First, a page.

ON THIS PAGE: You will find some basic information about childhood medulloblastoma and the parts of the body it may affect. This is the first page of Cancer.Net’s Guide to Childhood Medulloblastoma. Use the menu to see other pages. Think of that menu as a roadmap for this complete guide.
About the central nervous system and brain tumors
The brain and spinal column make up the central nervous system (CNS), where all vital functions are controlled, including thought, speech, and body strength.
A brain tumor begins when healthy cells in the brain change and grow out of control, forming a mass. A tumor can be cancerous or benign. A cancerous tumor is malignant, meaning it can grow and spread to other parts of the body. A benign tumor means the tumor can grow but will not spread.
Medulloblastoma is a type of brain tumor. Medulloblastoma begins in different cells in the cerebellum, which is the back of the brain. The cerebellum controls body movement and coordination.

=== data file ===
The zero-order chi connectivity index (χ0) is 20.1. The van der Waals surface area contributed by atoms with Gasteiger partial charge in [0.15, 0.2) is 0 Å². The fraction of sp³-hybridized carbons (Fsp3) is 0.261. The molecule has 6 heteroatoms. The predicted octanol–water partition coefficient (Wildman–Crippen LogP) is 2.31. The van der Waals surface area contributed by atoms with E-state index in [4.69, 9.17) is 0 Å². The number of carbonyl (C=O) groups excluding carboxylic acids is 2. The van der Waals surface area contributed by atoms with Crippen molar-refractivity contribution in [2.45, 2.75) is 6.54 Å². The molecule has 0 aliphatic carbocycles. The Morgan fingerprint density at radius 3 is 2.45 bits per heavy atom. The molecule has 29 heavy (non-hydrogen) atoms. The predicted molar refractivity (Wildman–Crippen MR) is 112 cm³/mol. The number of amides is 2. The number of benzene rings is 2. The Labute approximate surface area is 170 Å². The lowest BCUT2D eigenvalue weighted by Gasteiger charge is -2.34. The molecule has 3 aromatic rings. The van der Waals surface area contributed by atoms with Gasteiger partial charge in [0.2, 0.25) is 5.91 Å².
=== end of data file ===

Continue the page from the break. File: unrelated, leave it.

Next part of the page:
Looking for More of an Introduction?
If you would like more of an introduction, explore these related items. Please note that these links will take you to other sections on Cancer.Net:
- ASCO Answers Fact Sheet: Read a 2-page fact sheet that offers an introduction to CNS tumors. This free fact sheet is available as a PDF, so it is easy to print.
The next section in this guide is Statistics. It helps explain the number of children who are diagnosed with medulloblastoma and general survival rates. Use the menu to choose a different section to read in this guide.